Although it is a basic term within trading and forex, in this article I will explain what CFDs are and what they are not. I begin almost necessarily by telling you that CFD, as you know, corresponds to the acronym “Contract For Difference”, which translates into Spanish as “Contract For Differences”. It is a financial product in which the differences between the purchase price and the selling price of a financial asset are settled. When we talk about Forex specifically, about a pair of quoted currencies.
Yes, a CFD is a derivative instrument, or what is the same, it is issued on the price movements of an instrument listed in a market (referred to as the underlying asset), but without being able to physically purchase that asset. Only the benefit or loss of the transaction is charged or paid, but ownership of the asset is never acquired. CFDs have no maturity, the open position in the market can last as long as the trader deems necessary.
- How CFDs are valued
- How to operate CFDs
2.1. Why an expert trader chooses to trade CFDs
- Why trade CFDs instead of shares
- Trading platforms to trade CFDs
- Characteristics of CFDs
- Trading strategies with CFDs
6.1. Risks of trading CFDs
6.2. Learn how to calculate the profits and losses of your CFDs
- Who can trade CFDs?
- Advantages and disadvantages of using CFDs
How CFDs are Valued
In case you are wondering how CFDs are valued, they are contracts with a broker who issues them, unlike for example the shares that are acquisitions of assets in the market. Typically, the broker offers two prices around the asset’s quotation, one for the purchase (which the trader is supposed to sell) and one for the sale (when the trader wants to buy); these prices are what you can see as “bid” and “ask” respectively.
In forex, standard contracts are called lots and are equivalent to 100000 units of the base currency. Although there are also mini-lots (10000 units) and even micro-lots (1000 units).
For example: if we buy 2 CFDs (2 lots) of the currency pair EUR/USD, it means that we are carrying out an operation of 200000 euros. If the pair is quoted at 1,1200, according to the ask price of our broker (one euro equals 1,1200 dollars), the value of our position would be 224,000 dollars.
How to Operate CFDs
To operate CFDs you only need to establish a contract with a broker that issues these financial products, opening an account with it, and providing an amount of initial capital. Generally, the whole process is done online. When opening an account, the broker usually provides all the tools necessary to trade CFDs, including the trading platform where market analysis is performed, purchase orders are issued and the capital contributed is managed.
Trading with CFDs is as easy as buying, launching a purchase order on the aforementioned trading platform when a price increase is expected. As well as selling when you expect a decline. CFDs are bought and sold as if they were the asset on which they are issued, with the advantage that it is not necessary to own them in order to sell them. It is possible to sell first and repurchase later to close our position (this operation is called “short investing”, “short position opening”, etc.).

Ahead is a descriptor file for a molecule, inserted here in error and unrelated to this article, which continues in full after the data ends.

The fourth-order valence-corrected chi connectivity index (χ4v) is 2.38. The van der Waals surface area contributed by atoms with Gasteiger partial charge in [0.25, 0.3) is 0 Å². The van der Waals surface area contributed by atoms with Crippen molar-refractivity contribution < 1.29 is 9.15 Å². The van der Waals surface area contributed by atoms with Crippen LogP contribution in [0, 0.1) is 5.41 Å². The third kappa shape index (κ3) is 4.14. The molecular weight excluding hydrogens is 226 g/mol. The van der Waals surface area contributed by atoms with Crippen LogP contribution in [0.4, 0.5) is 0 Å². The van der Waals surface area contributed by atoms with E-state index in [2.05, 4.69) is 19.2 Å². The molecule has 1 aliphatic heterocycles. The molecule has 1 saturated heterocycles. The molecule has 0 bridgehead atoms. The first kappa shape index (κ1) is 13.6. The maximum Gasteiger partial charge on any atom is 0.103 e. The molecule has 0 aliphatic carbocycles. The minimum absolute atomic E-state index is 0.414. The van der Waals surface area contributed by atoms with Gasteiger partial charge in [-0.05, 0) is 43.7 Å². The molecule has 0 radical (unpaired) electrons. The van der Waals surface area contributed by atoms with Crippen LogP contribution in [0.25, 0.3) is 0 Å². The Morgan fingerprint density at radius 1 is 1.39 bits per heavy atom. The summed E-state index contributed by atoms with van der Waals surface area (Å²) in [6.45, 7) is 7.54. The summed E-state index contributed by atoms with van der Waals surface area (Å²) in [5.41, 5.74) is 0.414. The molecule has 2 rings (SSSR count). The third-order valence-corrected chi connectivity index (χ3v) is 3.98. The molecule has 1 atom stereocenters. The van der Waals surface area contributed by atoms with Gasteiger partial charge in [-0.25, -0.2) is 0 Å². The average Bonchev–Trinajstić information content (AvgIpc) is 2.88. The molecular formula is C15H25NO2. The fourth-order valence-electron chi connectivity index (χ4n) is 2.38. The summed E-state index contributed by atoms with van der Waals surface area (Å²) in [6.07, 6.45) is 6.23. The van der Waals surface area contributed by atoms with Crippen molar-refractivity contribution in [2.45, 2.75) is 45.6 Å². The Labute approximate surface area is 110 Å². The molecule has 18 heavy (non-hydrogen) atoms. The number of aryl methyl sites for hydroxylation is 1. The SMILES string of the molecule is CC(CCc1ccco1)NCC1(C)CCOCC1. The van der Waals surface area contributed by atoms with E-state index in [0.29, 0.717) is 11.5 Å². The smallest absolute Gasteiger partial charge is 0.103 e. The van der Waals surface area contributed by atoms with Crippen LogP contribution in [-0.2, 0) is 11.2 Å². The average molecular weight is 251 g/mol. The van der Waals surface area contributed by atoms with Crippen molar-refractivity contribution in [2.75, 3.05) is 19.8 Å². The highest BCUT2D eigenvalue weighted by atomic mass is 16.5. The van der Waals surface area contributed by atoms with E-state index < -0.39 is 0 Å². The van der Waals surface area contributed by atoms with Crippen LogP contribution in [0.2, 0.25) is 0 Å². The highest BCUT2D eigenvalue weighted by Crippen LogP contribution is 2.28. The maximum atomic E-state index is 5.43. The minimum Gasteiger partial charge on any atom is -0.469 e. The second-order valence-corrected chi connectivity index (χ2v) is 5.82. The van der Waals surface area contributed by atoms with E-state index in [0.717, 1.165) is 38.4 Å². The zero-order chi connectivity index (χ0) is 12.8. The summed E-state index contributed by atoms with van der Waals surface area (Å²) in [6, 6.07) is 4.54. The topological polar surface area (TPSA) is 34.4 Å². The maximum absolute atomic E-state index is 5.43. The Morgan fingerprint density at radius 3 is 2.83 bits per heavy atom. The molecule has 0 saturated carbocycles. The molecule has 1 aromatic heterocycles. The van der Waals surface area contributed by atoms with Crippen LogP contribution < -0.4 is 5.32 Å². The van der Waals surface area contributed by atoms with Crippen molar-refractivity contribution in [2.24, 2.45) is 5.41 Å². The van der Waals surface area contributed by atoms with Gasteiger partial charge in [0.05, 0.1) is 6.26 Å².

To undo the operation, you just have to throw an order opposite to the opening one, even though the platform itself allows you to do it in a simpler way, simply by choosing the option “close position” (or similar).
Why Expert Traders Choose to Trade CFDs
A skilled trader knows how to handle financial markets (which doesn’t mean he always makes a profit), handles risk well, and is able to control his emotions. In this sense, trading through CFDs is an option if your goal is to use leverage. Trading with CFDs has a number of advantages and a number of risks that we will see below. Risks are controllable if you have the knowledge and a necessary methodology (an expert trader has these two characteristics). Once these two skills are achieved, trading CFDs can be an option to consider.
Trading and trading with CFDs requires:
- Protect capital at all costs, managing the risk of each operation.
- Think of trading CFDs as a business and not a hobby.
- Create a strategy and follow it with absolute discipline.
- Don’t overleverage yourself.
Why Trade CFDs Instead of Shares
When buying shares in a company, a part of the ownership of the company is acquired. In other words, we are shareholders and we are linked to the business of this company. However, we can only sell the shares if we have previously purchased them (unless they are requested on credit). Short transactions are therefore difficult: we can only have a profit if the shares are revalued. With CFDs this changes, it is possible to make money with upward and downward movements.
With the cash shares, we will not have leverage, we must disburse 100% of the purchase price of the same. This means that the volume of operations is limited to our capital in the account. In this case, the investments will require more maturation time, because they need more price travel to obtain an acceptable profit. Intraday trading, even short-term trading, becomes almost impossible unless a high amount of capital is available. Finally, when buying shares a physical purchase is made, you have ownership of them and this fact requires incurring commissions and additional costs.
Trading Platforms to Trade CFDs On
There are many trading platforms to carry out trading through CFDs. Generally, it is the broker himself who provides this tool to the trader when opening an account. There are brokers that have designed their own platform, others, on the contrary, offer it under a customer terminal, but it is not their property and can be used by various intermediaries. Some platforms you can find to trade with very popular CFDs are Metatrader 4 and 5, Visual Chart, Pro Real-Time.